Can mewing straighten teeth? Is mewing good or bad for your teeth? We will discuss your mewing and teeth straightening concerns and how to do the correct mewing teeth position so you get the maximum results.
Chances are, you have already heard about the amazing effects of mewing on your facial bone structure. Mewing is more of a talk of the town on the internet these days due to its multiple aesthetic benefits – ranging from sharpening your jawline to fixing facial asymmetry.
But what about the possibility of mewing straightening your crooked teeth naturally? Of course, you want that perfect smile to complement your bright personality.
So, does mewing straighten teeth?
We will cover:
Mewing is a DIY face-reconstructing technique that involves maintaining constant pressure from the tongue against the maxilla (the roof of the mouth) while ensuring teeth alignment and a closed mouth.
The main concept revolves around making Mewing a habitual practice so that over time, the muscles remember how to position the tongue correctly. This re-trained muscle memory is believed to result in a change in jaw position and ultimately lead to improved oral posture.
Now, let’s learn how to mew the right way.
In order to get the best out of your mewing practice, position the entire tongue against the roof of the mouth while keeping the teeth in a relaxed state. Proper mewing involves mastering the art of resting your teeth and avoiding contact between them, which helps prevent potential issues like malocclusion and crooked teeth in the long term.
So, is mewing bad for you? Or, can mewing cause teeth pain?
Absolutely no, IF you follow the correct mewing teeth posture, i.e. your teeth not grinding or clenching at all.
Rest assured, mewing does not inflict any harm on your teeth. Quite the opposite, it actually contributes to maintaining your dental well-being by guiding you in adopting the appropriate teeth posture.
Mewing, when practiced correctly, doesn’t cause crooked teeth. For a better understanding, consider the scenarios below.
Improper mewing technique – excessive force on the teeth or misplacement of the tongue could potentially lead to dental issues and misalignment.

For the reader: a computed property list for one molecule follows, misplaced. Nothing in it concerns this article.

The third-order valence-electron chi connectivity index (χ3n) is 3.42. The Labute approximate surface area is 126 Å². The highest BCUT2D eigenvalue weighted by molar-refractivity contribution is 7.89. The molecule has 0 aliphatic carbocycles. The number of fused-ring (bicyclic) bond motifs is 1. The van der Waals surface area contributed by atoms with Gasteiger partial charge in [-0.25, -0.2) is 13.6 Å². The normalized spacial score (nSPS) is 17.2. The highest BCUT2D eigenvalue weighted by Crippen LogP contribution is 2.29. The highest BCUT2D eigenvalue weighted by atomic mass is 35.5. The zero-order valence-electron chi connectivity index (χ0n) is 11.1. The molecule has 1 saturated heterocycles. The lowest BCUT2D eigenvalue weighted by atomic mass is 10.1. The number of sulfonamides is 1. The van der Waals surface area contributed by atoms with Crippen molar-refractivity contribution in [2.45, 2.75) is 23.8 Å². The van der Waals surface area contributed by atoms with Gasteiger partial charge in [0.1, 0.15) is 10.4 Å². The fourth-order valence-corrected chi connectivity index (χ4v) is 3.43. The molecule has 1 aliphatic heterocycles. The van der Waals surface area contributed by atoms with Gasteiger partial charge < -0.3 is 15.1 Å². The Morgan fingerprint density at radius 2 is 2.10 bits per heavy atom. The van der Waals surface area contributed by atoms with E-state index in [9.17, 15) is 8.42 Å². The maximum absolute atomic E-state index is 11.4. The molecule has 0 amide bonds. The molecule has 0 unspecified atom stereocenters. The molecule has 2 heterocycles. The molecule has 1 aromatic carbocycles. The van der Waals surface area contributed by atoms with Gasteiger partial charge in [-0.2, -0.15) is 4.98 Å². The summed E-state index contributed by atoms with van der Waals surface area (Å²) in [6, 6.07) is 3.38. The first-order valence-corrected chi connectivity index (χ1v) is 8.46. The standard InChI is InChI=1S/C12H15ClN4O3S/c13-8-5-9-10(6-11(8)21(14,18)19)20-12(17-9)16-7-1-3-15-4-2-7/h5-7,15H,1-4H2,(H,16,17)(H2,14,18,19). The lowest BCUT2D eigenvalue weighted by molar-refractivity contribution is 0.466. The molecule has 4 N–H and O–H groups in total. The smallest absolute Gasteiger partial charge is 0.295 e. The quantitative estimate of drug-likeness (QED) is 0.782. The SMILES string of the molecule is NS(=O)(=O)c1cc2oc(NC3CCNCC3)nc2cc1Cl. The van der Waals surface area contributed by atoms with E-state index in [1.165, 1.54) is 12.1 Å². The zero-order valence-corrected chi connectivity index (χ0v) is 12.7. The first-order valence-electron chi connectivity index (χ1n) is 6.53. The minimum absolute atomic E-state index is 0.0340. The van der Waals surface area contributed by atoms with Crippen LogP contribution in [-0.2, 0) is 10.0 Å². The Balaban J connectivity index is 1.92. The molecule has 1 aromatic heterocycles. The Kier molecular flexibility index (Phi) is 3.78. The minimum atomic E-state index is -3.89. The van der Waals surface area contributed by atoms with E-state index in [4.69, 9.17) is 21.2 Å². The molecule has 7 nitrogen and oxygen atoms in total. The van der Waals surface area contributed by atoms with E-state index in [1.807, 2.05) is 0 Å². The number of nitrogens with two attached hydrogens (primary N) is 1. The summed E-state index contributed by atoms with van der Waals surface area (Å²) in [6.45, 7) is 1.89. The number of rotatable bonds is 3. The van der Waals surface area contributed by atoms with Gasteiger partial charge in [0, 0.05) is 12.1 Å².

However, correct mewing, which focuses on tongue posture against the maxilla without exerting undue pressure on the teeth, can actually promote better oral alignment over time.
As of now, scientific evidence supporting Mewing's ability to straighten crooked teeth remains lacking. Instead, mewing is often viewed as a preventive measure or a supplementary exercise to accompany other orthodontic treatments.
The technique does not involve forcibly moving teeth into position, and thus, it is not directly linked to teeth straightening. Nevertheless, practicing proper oral organ positioning through mewing has shown promise in addressing crooked teeth.
While mewing before and after photos suggest that these exercises have contributed to palate expansion and improved dental arch shape, significant results in terms of enhancing facial structure and teeth alignment may take several years to manifest.
What’s more interesting is with habitual mewing, you can help prevent potential dental issues by adopting proper teeth posture.
If you don’t know where to begin, our Mewing App can be a great help in helping you maintain proper tongue posture to chisel your jawline and brighten up your smile.
Start by DOWNLOADING Mewing App.
Mewing App will keep you up and motivated towards your facial transformation journey through:
If you have severe crooked teeth case, it’s better you consult with a professional orthodontist.
Here is how orthodontics can help straighten your crooked teeth:
Mewing: x10 Your Looks